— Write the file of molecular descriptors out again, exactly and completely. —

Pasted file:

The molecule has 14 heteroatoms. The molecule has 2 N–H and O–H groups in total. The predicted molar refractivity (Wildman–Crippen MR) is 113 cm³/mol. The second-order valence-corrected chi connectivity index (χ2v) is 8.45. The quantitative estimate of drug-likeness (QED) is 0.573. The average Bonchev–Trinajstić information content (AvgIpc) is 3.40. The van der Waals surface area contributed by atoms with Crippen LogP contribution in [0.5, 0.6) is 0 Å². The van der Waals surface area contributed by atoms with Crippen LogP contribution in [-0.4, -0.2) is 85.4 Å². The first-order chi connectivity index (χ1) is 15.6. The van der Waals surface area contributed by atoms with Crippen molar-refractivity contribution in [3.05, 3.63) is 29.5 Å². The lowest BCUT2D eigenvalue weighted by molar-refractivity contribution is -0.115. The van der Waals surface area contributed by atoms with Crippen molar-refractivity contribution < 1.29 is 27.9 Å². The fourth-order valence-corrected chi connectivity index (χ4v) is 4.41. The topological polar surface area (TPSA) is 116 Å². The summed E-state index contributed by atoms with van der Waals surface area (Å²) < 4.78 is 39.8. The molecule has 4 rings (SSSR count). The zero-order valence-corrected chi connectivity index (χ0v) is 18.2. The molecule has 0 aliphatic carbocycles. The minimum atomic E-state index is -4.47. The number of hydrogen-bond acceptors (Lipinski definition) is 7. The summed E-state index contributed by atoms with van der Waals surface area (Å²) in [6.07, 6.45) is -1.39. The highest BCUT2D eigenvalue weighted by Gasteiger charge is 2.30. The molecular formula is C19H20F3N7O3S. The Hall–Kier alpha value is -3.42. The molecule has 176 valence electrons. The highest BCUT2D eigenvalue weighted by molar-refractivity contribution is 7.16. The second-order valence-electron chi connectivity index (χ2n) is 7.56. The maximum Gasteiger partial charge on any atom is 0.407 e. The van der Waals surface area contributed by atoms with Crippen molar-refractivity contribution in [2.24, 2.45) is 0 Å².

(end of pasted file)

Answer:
The molecule has 14 heteroatoms. The molecule has 2 N–H and O–H groups in total. The predicted molar refractivity (Wildman–Crippen MR) is 113 cm³/mol. The second-order valence-corrected chi connectivity index (χ2v) is 8.45. The quantitative estimate of drug-likeness (QED) is 0.573. The average Bonchev–Trinajstić information content (AvgIpc) is 3.40. The van der Waals surface area contributed by atoms with Crippen LogP contribution in [0.5, 0.6) is 0 Å². The van der Waals surface area contributed by atoms with Crippen LogP contribution in [-0.4, -0.2) is 85.4 Å². The first-order chi connectivity index (χ1) is 15.6. The van der Waals surface area contributed by atoms with Crippen molar-refractivity contribution in [3.05, 3.63) is 29.5 Å². The lowest BCUT2D eigenvalue weighted by molar-refractivity contribution is -0.115. The van der Waals surface area contributed by atoms with Crippen molar-refractivity contribution < 1.29 is 27.9 Å². The fourth-order valence-corrected chi connectivity index (χ4v) is 4.41. The topological polar surface area (TPSA) is 116 Å². The summed E-state index contributed by atoms with van der Waals surface area (Å²) < 4.78 is 39.8. The molecule has 4 rings (SSSR count). The zero-order valence-corrected chi connectivity index (χ0v) is 18.2. The molecule has 0 aliphatic carbocycles. The minimum atomic E-state index is -4.47. The number of hydrogen-bond acceptors (Lipinski definition) is 7. The summed E-state index contributed by atoms with van der Waals surface area (Å²) in [6.07, 6.45) is -1.39. The highest BCUT2D eigenvalue weighted by Gasteiger charge is 2.30. The molecular formula is C19H20F3N7O3S. The Hall–Kier alpha value is -3.42. The molecule has 176 valence electrons. The highest BCUT2D eigenvalue weighted by molar-refractivity contribution is 7.16. The second-order valence-electron chi connectivity index (χ2n) is 7.56. The maximum Gasteiger partial charge on any atom is 0.407 e. The van der Waals surface area contributed by atoms with Crippen molar-refractivity contribution in [2.24, 2.45) is 0 Å².